Functional programming and OOP Differences

The important difference between pure functional programming and object-oriented programming is:



  • OOP asks What can I do with the data?
  • Producer: Class
  • Consumer: Class method


  • The methods and objects in OOP have some internal state (method variables and object attributes) and they possibly have side effects affecting the state of computer’s peripherals, the global scope, or the state of an object or method. Variable assignment is one good sign of something having a state.



  • Functional programming asks How the data is constructed?
  • Producer: Type Constructor
  • Consumer: Function


  • If a pure functional programming ever assigns to a variable, the variable must be considered and handled as immutable. There must not be a state in pure functional programming.
  • Code with side effects is often separated from the main purely functional body of code
  • State can be passed around as an argument to a function, this is called a continuation.

Functional substitutes for OOP generators

The way to do something similar to OOP style generators (which have an internal state) with pure functional programming is to approach the problem from a different point of view, by using one of these solutions depending on the use case:

1. Process some or all values in a sequence:

Type of sequence can be list, array, sequence or vector.

  • Lisp has car and Haskell has first, which take first item from a list.

  • Haskell also has take, which takes the first n items, and which supports lazy evaluation and thus infinite or cyclic sequences – like OOP generators do.

  • Both have first, and different map, reduce or fold functions for processing sequences with a function.

  • Matrices usually also have some ways to map or apply a function to each item.

2. Some values from a function are needed:

The indices might be from a discrete or continuous scale (integers or floats).

  • Make one pure function to generate the indices (events) and feed those to another pure function (behaviour). This is called Functional reactive programming. This is a form of Dataflow programming along with cell-oriented programming. The Actor model is also somewhat similar in operation, and a very interesting alternative to threads with handling concurrency!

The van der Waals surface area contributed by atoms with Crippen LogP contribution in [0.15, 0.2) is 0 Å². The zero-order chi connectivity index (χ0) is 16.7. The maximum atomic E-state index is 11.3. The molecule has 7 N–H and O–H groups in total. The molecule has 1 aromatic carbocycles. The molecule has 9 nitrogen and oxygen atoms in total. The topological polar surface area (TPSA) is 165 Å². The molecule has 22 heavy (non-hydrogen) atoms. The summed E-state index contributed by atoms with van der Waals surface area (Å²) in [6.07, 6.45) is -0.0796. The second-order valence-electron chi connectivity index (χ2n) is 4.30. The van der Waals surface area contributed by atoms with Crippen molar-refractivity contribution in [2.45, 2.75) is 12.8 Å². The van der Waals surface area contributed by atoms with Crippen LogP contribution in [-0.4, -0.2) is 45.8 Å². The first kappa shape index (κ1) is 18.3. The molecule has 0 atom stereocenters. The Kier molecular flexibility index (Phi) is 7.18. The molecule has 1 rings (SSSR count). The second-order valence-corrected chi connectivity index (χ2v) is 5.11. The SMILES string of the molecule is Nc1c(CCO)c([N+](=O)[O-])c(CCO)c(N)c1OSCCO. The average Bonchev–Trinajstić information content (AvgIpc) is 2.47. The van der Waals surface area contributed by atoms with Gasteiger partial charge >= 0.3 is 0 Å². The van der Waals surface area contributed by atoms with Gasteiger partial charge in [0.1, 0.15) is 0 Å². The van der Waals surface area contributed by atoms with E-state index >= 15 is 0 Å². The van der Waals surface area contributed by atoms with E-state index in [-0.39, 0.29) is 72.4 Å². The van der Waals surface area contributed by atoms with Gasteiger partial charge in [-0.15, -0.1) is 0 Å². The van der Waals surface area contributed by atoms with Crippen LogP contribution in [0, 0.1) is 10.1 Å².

3. Use a closure to confine and encapsulate the state from the outside

  • This is the closest subsitute to OOP way with generators (which I think actually originated to imitate closures), and also farthest from pure functional programming, because a closure has a state.
  • Q: So – how is it then even possible to print on screen or write to a disk without ever causing side effects? A: It isn't possible. In Haskell language, the parts that absolutely need to have side effects, are confined into small number of functions, that usually use Monads to handle the side effects and the rest of a program is purely functional programming without side effects. – peterhil Jul 17 '11 at 12:18
  • Using monads might sound confusing when coming from an OOP language, but they aren’t really once you have already grasped the functional way of writing programs. Do not try to use them first when coming from OOP! Learn to use pure functions first and write most of your programs without side effects. – peterhil Jul 17 '11 at 12:19
  • 1
    Monads are pure as well, they just describe the intention of doing something. And you can compose other intentions to create larger programs. A haskell program is just returning the intention of doing operations (that's why main has type IO ()) - when that gets compiled and run that intention is being executed and the side effects realized. – framp Jul 21 '17 at 10:30

"Functional" in functional programming has traditionally referred to the meaning of mathematical functions. That is, the output of a mathematical function is based solely on the inputs passed to it. Nowadays such programming is more often called pure functional programming.

In pure functional programming reassigning state is not allowed, thus writing a function such as your C example would not be possible. You are only allowed to bind a value to a variable once. An example of a language where this would not be possible is Haskell.

Most functional programming languages (Scheme included) are unpure and would allow you to do so. Said that, what the lecturer is telling is that writing such a function is not possible in the traditional sense of functional programming.


Well, yeah, you could do that in C.
But its not the same - in C++ you can make each object have its own count.

Not the answer you're looking for? Browse other questions tagged or ask your own question.